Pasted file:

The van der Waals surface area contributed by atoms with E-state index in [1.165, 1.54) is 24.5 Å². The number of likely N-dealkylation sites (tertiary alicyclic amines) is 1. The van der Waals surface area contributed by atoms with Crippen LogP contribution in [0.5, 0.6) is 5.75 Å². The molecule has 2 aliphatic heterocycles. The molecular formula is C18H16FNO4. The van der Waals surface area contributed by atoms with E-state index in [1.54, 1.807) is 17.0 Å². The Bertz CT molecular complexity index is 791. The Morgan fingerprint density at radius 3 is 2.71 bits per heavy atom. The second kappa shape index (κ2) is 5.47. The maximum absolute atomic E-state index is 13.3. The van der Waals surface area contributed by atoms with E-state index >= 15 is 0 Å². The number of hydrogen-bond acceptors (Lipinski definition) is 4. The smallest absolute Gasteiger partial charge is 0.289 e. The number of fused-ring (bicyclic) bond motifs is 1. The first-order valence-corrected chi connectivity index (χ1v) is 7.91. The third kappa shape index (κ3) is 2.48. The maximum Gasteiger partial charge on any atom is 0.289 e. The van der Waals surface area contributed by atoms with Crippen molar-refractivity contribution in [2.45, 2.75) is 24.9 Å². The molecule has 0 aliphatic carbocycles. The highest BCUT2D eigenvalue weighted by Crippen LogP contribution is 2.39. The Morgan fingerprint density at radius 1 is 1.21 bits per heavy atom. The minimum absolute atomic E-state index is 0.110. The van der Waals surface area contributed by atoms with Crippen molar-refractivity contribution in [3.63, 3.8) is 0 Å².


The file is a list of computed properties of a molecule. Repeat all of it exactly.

The van der Waals surface area contributed by atoms with E-state index in [1.165, 1.54) is 24.5 Å². The number of likely N-dealkylation sites (tertiary alicyclic amines) is 1. The van der Waals surface area contributed by atoms with Crippen LogP contribution in [0.5, 0.6) is 5.75 Å². The molecule has 2 aliphatic heterocycles. The molecular formula is C18H16FNO4. The van der Waals surface area contributed by atoms with E-state index in [1.54, 1.807) is 17.0 Å². The Bertz CT molecular complexity index is 791. The Morgan fingerprint density at radius 3 is 2.71 bits per heavy atom. The second kappa shape index (κ2) is 5.47. The maximum absolute atomic E-state index is 13.3. The van der Waals surface area contributed by atoms with E-state index >= 15 is 0 Å². The number of hydrogen-bond acceptors (Lipinski definition) is 4. The smallest absolute Gasteiger partial charge is 0.289 e. The number of fused-ring (bicyclic) bond motifs is 1. The first-order valence-corrected chi connectivity index (χ1v) is 7.91. The third kappa shape index (κ3) is 2.48. The maximum Gasteiger partial charge on any atom is 0.289 e. The van der Waals surface area contributed by atoms with Crippen molar-refractivity contribution in [2.45, 2.75) is 24.9 Å². The molecule has 0 aliphatic carbocycles. The highest BCUT2D eigenvalue weighted by Crippen LogP contribution is 2.39. The Morgan fingerprint density at radius 1 is 1.21 bits per heavy atom. The minimum absolute atomic E-state index is 0.110. The van der Waals surface area contributed by atoms with Crippen molar-refractivity contribution in [3.63, 3.8) is 0 Å².